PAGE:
Movies Till Dawn: The Saturday Morning Strange – “Captain Applejack” (1931)

Ahoy! Possible spoiler alerts ahead!

Adventure comes knocking – quite literally – for sheltered British scion Ambrose Applejack (John Halliday, “The Philadelphia Story”) when a quartet of unusual visitors descends on his ancestral home. As a storm of apocalyptic proportions rages outside, Applejack is imposed upon by a sultry Russian countess (Kay Strozzi), a swami (Otto Hoffman) and his swooning spouse (Julia Swayne Gordon), and finally, a Slavic spy (Edmund Arthur Carewe, from the 1925 “Phantom of the Opera”) with alleged designs on jewelry stolen by Strozzi. Ambrose fends off Strozzi’s amorous advances and Carewe’s threats, and in the process, finds the real reason for their intrusion: a hidden pirate map drawn by his ancestor, Captain Applejack. The discovery prompts Ambrose to slip into a reverie, wherein he imagines himself as the Applejack, who sends one captive to his death (the plank), molests another (and cue the Production Code), and plays cards with his mutinous crew for the right to future molestation as evidence of his roguish charm. The daydream appears to not only give Ambrose the cojones necessary to rout the scheming quartet, but also declare his love for his wide-eyed ward (Mary Brian). Based on the 1921 Broadway play of the same name (and filmed previously as the silent “Strangers in the Night,” 1923), director Hobart Henley‘s “Captain Applejack” lists wildly from amusing (Strozzi and Carewe’s outrageous accents, which suggest Boris and Natasha‘s grandparents – and why Carewe was once considered to play Dracula) to completely crackers and/or unpleasant (that pirate fantasy, despite Halliday’s very funny spoof of Douglas Fairbanks, Sr.). Warner Archives’ fullframe DVD-R offers impressive sound and image for a picture of this vintage.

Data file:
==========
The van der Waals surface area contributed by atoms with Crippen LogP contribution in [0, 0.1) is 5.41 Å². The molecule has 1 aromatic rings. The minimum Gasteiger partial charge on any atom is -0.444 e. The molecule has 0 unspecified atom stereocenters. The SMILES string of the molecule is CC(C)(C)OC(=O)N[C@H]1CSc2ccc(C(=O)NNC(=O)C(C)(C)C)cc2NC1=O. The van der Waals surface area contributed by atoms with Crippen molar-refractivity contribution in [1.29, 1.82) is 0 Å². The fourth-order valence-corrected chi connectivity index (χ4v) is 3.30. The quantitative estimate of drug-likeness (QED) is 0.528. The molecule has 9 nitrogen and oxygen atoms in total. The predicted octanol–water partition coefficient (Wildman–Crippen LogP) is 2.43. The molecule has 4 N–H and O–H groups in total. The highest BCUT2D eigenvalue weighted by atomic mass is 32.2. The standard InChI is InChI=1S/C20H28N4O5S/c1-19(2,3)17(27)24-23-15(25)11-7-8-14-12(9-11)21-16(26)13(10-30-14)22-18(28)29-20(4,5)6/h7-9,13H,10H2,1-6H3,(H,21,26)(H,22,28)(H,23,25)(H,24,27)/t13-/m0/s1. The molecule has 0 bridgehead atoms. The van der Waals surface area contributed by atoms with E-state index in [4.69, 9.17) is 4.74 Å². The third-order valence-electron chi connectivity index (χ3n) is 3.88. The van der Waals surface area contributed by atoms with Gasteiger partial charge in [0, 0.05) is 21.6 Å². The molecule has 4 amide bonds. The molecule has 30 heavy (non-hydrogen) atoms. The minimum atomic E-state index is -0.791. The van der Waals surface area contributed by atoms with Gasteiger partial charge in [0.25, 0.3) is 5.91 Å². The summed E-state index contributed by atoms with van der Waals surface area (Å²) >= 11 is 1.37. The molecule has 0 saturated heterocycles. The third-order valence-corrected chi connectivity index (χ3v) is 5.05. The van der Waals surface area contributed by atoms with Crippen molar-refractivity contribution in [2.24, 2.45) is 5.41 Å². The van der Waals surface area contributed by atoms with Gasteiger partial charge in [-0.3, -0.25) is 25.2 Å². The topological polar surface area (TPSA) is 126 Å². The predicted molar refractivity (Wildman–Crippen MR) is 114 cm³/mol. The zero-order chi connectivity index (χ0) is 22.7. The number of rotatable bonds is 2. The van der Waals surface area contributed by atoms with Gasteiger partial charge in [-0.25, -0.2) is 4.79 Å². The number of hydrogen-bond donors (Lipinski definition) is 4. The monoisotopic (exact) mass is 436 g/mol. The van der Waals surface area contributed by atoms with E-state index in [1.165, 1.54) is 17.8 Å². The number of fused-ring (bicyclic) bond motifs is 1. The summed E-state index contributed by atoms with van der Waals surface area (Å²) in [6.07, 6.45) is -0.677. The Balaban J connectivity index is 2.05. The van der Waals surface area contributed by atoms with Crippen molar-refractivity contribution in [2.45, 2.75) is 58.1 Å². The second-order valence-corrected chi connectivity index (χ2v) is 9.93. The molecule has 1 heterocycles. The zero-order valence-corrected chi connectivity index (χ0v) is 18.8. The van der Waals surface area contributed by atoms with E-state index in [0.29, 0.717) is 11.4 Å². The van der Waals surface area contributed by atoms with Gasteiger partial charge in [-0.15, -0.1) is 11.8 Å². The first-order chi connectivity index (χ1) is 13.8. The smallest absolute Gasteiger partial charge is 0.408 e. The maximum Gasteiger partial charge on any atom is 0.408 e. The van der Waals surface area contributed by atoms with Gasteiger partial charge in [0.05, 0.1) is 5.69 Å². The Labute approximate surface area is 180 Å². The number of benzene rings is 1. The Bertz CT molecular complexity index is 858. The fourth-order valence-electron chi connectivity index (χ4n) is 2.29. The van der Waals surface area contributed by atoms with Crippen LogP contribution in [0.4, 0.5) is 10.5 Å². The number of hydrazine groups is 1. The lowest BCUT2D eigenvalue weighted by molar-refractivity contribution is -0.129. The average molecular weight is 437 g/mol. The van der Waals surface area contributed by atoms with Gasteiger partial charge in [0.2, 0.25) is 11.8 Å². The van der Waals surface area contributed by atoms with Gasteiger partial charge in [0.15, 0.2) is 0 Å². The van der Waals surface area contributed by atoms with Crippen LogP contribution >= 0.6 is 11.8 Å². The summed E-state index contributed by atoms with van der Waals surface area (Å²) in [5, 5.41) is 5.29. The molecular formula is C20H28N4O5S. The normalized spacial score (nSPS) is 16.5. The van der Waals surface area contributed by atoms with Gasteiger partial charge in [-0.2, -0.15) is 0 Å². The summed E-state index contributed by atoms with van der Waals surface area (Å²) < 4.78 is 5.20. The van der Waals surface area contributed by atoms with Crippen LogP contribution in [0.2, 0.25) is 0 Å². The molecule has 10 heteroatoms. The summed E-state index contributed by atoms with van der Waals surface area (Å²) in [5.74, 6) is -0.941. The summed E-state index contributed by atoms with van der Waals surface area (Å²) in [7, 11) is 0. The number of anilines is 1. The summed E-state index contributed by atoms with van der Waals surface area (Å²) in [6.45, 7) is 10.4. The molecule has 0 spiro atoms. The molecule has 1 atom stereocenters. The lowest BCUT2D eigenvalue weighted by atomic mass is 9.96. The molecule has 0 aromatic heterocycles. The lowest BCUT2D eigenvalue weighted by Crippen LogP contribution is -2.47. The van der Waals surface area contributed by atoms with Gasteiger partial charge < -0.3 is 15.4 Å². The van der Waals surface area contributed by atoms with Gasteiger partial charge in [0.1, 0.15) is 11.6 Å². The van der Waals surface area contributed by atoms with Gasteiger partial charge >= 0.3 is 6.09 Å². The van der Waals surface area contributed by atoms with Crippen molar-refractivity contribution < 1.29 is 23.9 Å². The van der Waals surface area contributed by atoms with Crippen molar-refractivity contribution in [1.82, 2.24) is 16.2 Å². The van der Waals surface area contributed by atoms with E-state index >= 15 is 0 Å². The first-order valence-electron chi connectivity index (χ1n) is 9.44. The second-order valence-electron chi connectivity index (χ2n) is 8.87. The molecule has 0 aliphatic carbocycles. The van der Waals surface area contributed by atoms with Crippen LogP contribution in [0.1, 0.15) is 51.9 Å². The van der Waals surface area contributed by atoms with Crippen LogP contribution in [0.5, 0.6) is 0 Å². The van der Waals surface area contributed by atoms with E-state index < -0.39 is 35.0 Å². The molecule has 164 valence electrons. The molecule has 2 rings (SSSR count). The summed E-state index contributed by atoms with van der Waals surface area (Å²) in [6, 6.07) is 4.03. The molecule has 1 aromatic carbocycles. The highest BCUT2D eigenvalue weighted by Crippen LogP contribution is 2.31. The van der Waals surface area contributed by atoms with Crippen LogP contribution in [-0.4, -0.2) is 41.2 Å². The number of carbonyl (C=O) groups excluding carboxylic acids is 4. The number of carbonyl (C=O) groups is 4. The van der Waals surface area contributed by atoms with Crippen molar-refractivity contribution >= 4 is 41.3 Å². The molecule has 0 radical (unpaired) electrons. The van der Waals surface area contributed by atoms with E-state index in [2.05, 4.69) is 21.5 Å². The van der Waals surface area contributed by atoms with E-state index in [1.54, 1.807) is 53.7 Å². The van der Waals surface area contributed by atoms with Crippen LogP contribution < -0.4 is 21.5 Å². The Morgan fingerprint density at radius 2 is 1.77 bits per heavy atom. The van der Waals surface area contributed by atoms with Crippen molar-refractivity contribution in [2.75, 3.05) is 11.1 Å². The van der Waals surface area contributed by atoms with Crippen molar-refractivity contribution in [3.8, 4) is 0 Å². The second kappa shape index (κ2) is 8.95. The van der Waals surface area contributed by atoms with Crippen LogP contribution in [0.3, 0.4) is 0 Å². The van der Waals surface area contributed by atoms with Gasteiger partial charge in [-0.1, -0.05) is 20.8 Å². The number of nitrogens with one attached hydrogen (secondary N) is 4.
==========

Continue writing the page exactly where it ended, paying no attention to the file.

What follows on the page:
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About Paul Gaita

Paul Gaita lives in Sherman Oaks, California with his lovely wife and daughter. He has written for The Los Angeles Times, LA Weekly, Variety and The Fix, among many other publications, and was a home video reviewer for Amazon.com from 1998 to 2014. He has interviewed countless entertainment figures from both the A and Z lists, but his favorites remain Elmore Leonard, Ray Bradbury and George Newall, who created both Schoolhouse Rock and the Hai Karate aftershave commercials. He once shared a Thanksgiving dinner with celebrity astrologer Joyce Jillson, and regrettably, still owes the late character actor Charles Napier a dollar.
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